The patient underwent aBMT from a HLA-identical sibling donor. The conditioning regimens consisted of fiudarabine 45 mg/m2 once daily (from day 7 to day 4) and busulfan 3.5 mg/kg/day. Graft-versus-host disease (GVHD) prophylaxis consisted of cyclosporine (CsA) and mycophenolate mofetil (MMF). CsA was administered i.v. at a dose of 4 mg/kg/day in two divided doses starting from day 3 until patients were able to tolerate oral medication. The dose was titrated to maintain plasma levels between 150 and 250 mg/l. MMF dosage was 15 mg/m2 i.v. every 8 h from day 0 until day 28, then tapered over 2 weeks. The marrow was infused unmanipulated. CMV-negative, irradiated blood products were transfused. He received Igs every 2 weeks for 90 days as well as acyclovir (45 mg/kg per day) from day 5 to day 30. Pneumocystis pneumonia prophylaxis continued for a year following BMT. He was engrafted well with time to engraftment of 15 days for neutrophils and 28 days for platelets. He developed Grade II acute cutaneous GVHD as per Glucksberg et al. classification. Subsequently, he developed limited chronic GVHD. He also developed Grade IV sinusoidal obstruction syndrome, which resolved subsequently. Donor chimerism constantly revealed stable mixed one. The patient is currently 4-year post-aBMT with normal immune and hematopoietic function.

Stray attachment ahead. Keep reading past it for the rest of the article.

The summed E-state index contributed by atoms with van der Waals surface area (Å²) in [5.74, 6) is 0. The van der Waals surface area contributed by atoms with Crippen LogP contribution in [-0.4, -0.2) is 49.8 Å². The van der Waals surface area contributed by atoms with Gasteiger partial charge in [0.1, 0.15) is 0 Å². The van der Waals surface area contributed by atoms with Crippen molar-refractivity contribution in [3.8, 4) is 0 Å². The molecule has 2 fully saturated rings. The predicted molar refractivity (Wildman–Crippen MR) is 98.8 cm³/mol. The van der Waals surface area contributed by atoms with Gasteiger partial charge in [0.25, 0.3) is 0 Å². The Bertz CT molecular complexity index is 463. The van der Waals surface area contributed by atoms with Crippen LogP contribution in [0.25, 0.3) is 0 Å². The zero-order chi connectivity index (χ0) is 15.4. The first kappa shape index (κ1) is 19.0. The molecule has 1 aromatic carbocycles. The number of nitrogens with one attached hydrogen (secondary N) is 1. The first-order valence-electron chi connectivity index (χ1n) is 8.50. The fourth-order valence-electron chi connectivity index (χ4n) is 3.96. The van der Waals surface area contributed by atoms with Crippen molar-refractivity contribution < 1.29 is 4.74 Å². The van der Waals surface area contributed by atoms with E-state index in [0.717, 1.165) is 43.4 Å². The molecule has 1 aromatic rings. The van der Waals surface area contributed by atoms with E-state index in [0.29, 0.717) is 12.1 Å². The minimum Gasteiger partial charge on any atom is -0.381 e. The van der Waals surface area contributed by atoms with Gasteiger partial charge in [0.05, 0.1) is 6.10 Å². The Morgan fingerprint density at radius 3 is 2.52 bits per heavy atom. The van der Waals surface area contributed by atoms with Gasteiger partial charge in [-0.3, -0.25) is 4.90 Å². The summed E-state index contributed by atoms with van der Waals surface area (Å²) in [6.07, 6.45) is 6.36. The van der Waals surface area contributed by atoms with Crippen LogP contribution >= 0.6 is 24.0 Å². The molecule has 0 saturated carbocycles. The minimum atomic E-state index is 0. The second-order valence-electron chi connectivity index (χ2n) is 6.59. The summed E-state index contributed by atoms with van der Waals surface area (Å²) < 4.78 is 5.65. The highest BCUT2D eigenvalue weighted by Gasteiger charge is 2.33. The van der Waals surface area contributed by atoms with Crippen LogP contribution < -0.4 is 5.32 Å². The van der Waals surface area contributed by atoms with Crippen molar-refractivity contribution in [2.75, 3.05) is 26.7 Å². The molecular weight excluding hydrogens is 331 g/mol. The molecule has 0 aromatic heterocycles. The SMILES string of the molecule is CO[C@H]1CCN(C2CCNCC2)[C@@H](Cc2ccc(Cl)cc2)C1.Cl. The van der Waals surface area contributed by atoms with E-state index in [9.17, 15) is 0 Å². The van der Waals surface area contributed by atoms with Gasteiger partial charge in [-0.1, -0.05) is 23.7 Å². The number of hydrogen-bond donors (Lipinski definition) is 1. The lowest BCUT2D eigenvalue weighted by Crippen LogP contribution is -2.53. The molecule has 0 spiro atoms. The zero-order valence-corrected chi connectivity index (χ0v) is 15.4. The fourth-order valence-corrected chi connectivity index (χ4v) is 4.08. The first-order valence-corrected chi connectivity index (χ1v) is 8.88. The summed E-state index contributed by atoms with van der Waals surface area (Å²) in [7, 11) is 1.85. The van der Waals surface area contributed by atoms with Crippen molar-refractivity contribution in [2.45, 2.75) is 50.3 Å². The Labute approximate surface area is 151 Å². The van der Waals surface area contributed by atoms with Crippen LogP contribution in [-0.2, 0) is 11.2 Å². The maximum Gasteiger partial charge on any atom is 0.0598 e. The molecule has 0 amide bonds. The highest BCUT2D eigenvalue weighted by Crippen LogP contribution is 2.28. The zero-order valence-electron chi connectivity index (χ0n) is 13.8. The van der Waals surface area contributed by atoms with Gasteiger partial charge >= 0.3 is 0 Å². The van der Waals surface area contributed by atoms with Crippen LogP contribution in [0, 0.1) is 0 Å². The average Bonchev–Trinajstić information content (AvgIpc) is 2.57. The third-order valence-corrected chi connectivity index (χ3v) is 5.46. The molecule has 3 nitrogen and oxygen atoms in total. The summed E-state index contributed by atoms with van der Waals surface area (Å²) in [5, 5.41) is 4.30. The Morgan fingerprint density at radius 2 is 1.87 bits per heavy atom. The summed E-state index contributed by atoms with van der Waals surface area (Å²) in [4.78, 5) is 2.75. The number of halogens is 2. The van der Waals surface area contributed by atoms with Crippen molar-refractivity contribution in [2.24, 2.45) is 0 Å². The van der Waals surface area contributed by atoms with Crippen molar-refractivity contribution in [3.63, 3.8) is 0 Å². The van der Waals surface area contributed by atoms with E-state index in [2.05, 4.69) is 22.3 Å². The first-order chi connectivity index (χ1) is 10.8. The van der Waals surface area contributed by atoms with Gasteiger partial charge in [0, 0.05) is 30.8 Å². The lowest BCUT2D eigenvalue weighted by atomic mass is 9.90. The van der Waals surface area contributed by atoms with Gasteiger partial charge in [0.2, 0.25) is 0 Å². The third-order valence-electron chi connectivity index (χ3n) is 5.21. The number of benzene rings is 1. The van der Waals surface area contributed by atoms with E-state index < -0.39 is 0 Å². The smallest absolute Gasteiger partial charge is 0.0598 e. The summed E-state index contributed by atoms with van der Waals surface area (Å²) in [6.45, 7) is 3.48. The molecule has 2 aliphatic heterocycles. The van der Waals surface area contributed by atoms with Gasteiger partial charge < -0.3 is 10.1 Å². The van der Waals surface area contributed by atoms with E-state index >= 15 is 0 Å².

Discussion Top


GS is a rare autosomal recessive disorder. It features with clinical constellation of skin hypopigmentation, silvery-gray hair, associated with neurological involvement (type I), or defective cell-mediated immunity with hemophagocytosis (type II) that leads to recurrent infection, and patients succumb to death in early childhood or isolated “quiet” GS (type III).[1],[4] The responsible gene GS II is caused by mutations in the RAB27A encoding gene, located in chromosomal 15q21, the protein of which is involved in exocytic pathways, especially the cytotoxic granule exocytosis which results in appearance of an uncontrolled T-lymphocyte that leads to HLH.[5] So far more than sixty patients have been reported mainly from the Mediterranean region.[6] Harfi et al. reported thefirst Saudi cases in eight families characterized by partial albinism with immunodeficiency (PAID) and progressive demyelination of brain white matter, referred to as PAID syndrome.[7] One patient lately discovered genetically to have RAB27A gene mutation. The onset is usually between 4 months and 4 years, and the clinical symptoms are usually triggered by a virus or bacteria or even by fungal organisms that accelerated the child condition toward HLH. The immunodeficiency in GS is characterized by low T-cells and low NK cells. Igs are usually normal.[5]